Colour degrees of freedom

1. Nov 16, 2007

genloz

1. The problem statement, all variables and given/known data
Describe how the colour degree of freedom of the quarks can be used to explain the fact that, at electron energies of about 20GeV the cross section for e+e- annihilation into hadrons is of the order 4 times the cross section for e+e- -> mu+mu-.

2. Relevant equations
None given

3. The attempt at a solution
But I thought that colour degrees of freedom related to hadrons, not leptons, so how does it fit into an electron positron annihilation.

2. Nov 16, 2007

malawi_glenn

in e+ e- annihilation you get high energy photon, that photon can pair produce any kind of particle that interact via EM force. For each pair of quarks you have 3 colours, so you expect to get more quarks then leptons at that energy. Also this is strenghten becase quakrs also do not carry one unit elementary charge, but 1/3 or 2/3.

3. Nov 16, 2007

genloz

Thanks for that... So because the energy from the photon is high, you expect to get quarks rather than leptons? I think I'm missing the logical step from your first to your second sentence. Wouldn't it be harder to create a hadron because it involves 3 appropriate quarks combined? Rather than a single particle, a lepton?

I guess that this possible relates to something I read somewhere that I also didn't quite understand... that even though proton/antiproton collisions have the same energy available for new particles as proton/proton collisions, the particles in the annihilation have much more energy than the particles in the proton/proton collision... I'm a bit unclear on the why of that as well...

4. Nov 16, 2007

nrqed

he first step of the reaction is that a photon is converted into a single quark-antiquark pair. Then there is a complicated hadronization process leading finally to the hadrons observed.

Yes, it is harder to create hadrons than a single lepton-antilepton pair (there is less phase space available0 BUT fi the energy ismuch larger than the rest mass of the things produced, the calculation becomes a matter of counting degrees of freedom. This si why they mention such a large energy (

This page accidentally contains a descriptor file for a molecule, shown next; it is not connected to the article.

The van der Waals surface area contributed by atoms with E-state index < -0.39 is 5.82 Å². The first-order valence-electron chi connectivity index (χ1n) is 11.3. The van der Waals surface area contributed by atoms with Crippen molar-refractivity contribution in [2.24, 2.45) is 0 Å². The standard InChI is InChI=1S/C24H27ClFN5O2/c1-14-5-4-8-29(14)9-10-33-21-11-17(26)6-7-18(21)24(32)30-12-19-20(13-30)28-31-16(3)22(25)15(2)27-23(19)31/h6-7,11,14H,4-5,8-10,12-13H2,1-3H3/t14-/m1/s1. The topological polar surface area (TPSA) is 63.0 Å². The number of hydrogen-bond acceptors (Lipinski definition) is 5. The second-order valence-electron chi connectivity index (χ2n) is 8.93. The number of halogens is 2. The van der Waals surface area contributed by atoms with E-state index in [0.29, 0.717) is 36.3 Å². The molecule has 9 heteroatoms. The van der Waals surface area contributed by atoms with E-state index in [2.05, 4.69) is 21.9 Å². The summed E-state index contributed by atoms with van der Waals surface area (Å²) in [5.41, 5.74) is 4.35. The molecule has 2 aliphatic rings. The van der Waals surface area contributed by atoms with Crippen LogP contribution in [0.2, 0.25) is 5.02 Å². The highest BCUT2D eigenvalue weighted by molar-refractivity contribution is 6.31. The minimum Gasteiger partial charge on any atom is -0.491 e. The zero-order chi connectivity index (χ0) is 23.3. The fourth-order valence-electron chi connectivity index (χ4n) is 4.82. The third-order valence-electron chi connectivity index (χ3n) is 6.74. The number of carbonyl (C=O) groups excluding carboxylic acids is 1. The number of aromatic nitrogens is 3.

compared to the rest mass of electrons, pions, etc)

In the p pbar annihilation, all the energy is available to create new particles.

5. Nov 16, 2007

malawi_glenn

No I just said that you have high energy, so you can produce particles heavier than electrons, muons and quarks for example.

And as nrgred said, at these very high energies, cross sections are much more related to degrees of freedom. A quark can have 3 different colours, I am not talking about hadrons now, just that a quark can have 3 more degrees of freedom than a lepton. Therefore the cross section for making quarks are more probable. Imagine this: you have four options, and three of them are related to another option. You can get a cat, a shark a baracuda or a pike, and all are equal in probablity. But since shark, baracuda and pike are all fishes, it is more probable that you get a fish, than a cat.

The process of hadronizations comes afterwards..as nrged said.

6. Nov 16, 2007

genloz

That's clear and makes a lot of sense... thanks... are there any formulas show that it is so in a numerical manner?

7. Nov 16, 2007

malawi_glenn

yes there are formulas, but I cant write them down for you: See "particles and nuclei" by Povh, page 123 and forward. Or books at your library, or wait til someone with more available time will answer.